From PsychAlive: “When he was 3-years-old, Kevin watched his dad drive away. For the few months following his parents’ split, Kevin and his brother had moved in with their father. The three of them lived together contentedly until the day Kevin’s mom showed up out of the blue and announced that she was taking the kids back. Pulled away in his mother’s arms, Kevin remembers he and his brother screaming in unison, ‘We want to stay, we want to stay!’ But his dad gave in and drove away, disappearing from his childhood, but never from his consciousness.
The experiences we have as children are far from our control. From extreme circumstances involving abuse or abandonment to small acts of mistreatment and little ways of being overlooked, childhood leaves us in a constant state of submissiveness. No matter how loving and caring our parents are, we are subject to their every shortcoming . . . We all developed our own ways of coping during these periods of emotional insensitivity and deprivation. For Kevin it was shutting off from going after what he wanted.
‘There was no question — I had to go [with my mother]. I think at that point I just said, “Forget it. I don’t want anything from anybody, because anything I do gets taken,”’ Kevin remembered, nearly 30 years later. ‘I feel like even to the current day, any time I get close, I feel afraid that somebody’s going to take it or something is going to happen.’
Kevin’s defenses evolved from being stuck in a situation where he wasn’t getting what he needed from anyone at a time when he was incapable of getting it for himself. To a 3-year-old with an absent father and neglectful mother, these defenses seemed like the rational reaction to an irrational world. As independent adults with our first chance at overcoming past hurts, these tendencies can become our enemy.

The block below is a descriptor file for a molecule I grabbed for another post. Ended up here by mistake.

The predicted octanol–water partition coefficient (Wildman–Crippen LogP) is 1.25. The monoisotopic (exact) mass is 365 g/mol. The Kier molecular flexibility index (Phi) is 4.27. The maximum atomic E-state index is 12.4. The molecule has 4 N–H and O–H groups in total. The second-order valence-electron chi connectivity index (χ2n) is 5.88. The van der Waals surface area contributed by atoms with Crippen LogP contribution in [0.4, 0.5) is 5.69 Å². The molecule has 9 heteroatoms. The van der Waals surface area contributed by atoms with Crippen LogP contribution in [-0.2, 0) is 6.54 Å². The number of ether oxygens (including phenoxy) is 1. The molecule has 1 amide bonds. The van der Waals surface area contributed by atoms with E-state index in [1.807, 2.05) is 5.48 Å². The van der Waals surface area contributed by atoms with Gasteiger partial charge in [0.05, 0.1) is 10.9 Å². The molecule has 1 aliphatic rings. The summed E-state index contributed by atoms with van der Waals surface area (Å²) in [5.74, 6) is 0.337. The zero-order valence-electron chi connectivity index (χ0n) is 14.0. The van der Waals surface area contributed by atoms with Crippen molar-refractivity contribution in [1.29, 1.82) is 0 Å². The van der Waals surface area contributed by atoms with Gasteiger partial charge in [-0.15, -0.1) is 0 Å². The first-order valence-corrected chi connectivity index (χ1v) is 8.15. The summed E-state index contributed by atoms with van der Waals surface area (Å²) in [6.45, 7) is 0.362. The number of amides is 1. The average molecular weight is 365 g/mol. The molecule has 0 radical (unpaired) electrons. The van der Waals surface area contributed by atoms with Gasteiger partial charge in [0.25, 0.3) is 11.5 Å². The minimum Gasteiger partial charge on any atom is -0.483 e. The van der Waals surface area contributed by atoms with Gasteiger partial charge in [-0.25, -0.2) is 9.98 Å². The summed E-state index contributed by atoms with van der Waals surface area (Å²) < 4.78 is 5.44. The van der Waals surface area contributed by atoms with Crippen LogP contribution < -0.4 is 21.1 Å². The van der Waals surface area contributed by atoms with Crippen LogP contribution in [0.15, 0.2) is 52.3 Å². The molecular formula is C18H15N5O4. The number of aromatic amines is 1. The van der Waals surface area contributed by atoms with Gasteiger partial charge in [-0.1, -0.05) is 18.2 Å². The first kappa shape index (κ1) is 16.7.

‘When children are faced with pain and anxiety in their developmental years, they develop defenses to cut off that pain. But the tragedy is that in cutting off the pain, you also cut deeply into their lives, so that defenses that were basically survival-oriented psychologically… also serve as terrible limitations to the self,’ said Dr. Robert Firestone author of Psychological Defenses in Everyday Life.
As children, the ways in which we comforted ourselves often served as substitutes for something we were either not getting or wished to avoid. Whatever we did, whether we calmed ourselves with self-soothing habits or disappeared into a world of fantasy, we felt relieved by our behaviors. The pain was lessened, and we were better able to go on with our lives.
As adults, whenever we feel afraid or as if we were going to encounter pain or unhappiness, we may find ourselves turning to the same defenses that served us so well as children. The irony of this realization lay in that the very defenses that saved us emotionally so long ago are now robbing us of our lives today. What originally served as a reasonable adaptation to an unbearable situation has become our imprisoning agent.
When Kevin realized the rejection he experienced from both his parents as a child caused him to adopt the attitude that he can take care of himself and shouldn’t let anyone too close, he was able to act against these deeply inset instincts. Working as a child counselor, getting married and being present as a father to his three young sons are all gifts he attributes to overcoming these core defenses.
Defenses, however, are not always easy to identify. Rarely are they entirely conscious or black and white. By the time we’ve reached adulthood, they often seem like a fundamental part of who we are. Even as they hurt us, they can still feel safe for their familiarity and original intent to comfort us.”
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